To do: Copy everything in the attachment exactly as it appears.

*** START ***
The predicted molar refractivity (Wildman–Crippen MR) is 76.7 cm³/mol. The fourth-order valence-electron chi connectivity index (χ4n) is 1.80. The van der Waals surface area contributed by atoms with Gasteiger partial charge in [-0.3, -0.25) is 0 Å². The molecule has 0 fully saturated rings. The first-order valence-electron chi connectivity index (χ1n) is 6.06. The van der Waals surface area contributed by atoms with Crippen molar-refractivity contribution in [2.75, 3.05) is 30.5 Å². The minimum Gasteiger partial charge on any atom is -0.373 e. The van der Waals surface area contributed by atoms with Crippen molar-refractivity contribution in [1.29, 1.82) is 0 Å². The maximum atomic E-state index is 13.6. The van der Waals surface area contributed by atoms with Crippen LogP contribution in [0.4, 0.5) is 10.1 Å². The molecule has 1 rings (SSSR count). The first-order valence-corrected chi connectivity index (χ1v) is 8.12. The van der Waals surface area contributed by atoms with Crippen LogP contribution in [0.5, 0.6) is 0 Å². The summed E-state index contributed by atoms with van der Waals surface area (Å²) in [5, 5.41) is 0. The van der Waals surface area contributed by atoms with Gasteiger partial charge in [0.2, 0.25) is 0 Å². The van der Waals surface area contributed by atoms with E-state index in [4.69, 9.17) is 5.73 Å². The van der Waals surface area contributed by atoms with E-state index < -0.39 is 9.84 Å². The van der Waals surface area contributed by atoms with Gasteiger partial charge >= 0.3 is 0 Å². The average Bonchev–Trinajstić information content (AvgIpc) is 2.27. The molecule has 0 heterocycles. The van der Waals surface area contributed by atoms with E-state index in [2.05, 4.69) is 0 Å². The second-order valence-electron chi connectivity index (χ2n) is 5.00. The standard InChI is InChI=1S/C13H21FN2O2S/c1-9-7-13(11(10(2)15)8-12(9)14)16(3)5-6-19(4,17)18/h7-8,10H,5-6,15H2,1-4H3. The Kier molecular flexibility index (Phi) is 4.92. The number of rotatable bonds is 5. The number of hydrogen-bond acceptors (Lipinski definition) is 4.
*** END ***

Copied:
The predicted molar refractivity (Wildman–Crippen MR) is 76.7 cm³/mol. The fourth-order valence-electron chi connectivity index (χ4n) is 1.80. The van der Waals surface area contributed by atoms with Gasteiger partial charge in [-0.3, -0.25) is 0 Å². The molecule has 0 fully saturated rings. The first-order valence-electron chi connectivity index (χ1n) is 6.06. The van der Waals surface area contributed by atoms with Crippen molar-refractivity contribution in [2.75, 3.05) is 30.5 Å². The minimum Gasteiger partial charge on any atom is -0.373 e. The van der Waals surface area contributed by atoms with Crippen molar-refractivity contribution in [1.29, 1.82) is 0 Å². The maximum atomic E-state index is 13.6. The van der Waals surface area contributed by atoms with Crippen LogP contribution in [0.4, 0.5) is 10.1 Å². The molecule has 1 rings (SSSR count). The first-order valence-corrected chi connectivity index (χ1v) is 8.12. The van der Waals surface area contributed by atoms with Crippen LogP contribution in [0.5, 0.6) is 0 Å². The summed E-state index contributed by atoms with van der Waals surface area (Å²) in [5, 5.41) is 0. The van der Waals surface area contributed by atoms with Gasteiger partial charge in [0.2, 0.25) is 0 Å². The van der Waals surface area contributed by atoms with E-state index in [4.69, 9.17) is 5.73 Å². The van der Waals surface area contributed by atoms with E-state index < -0.39 is 9.84 Å². The van der Waals surface area contributed by atoms with Gasteiger partial charge >= 0.3 is 0 Å². The average Bonchev–Trinajstić information content (AvgIpc) is 2.27. The molecule has 0 heterocycles. The van der Waals surface area contributed by atoms with E-state index in [2.05, 4.69) is 0 Å². The second-order valence-electron chi connectivity index (χ2n) is 5.00. The standard InChI is InChI=1S/C13H21FN2O2S/c1-9-7-13(11(10(2)15)8-12(9)14)16(3)5-6-19(4,17)18/h7-8,10H,5-6,15H2,1-4H3. The Kier molecular flexibility index (Phi) is 4.92. The number of rotatable bonds is 5. The number of hydrogen-bond acceptors (Lipinski definition) is 4.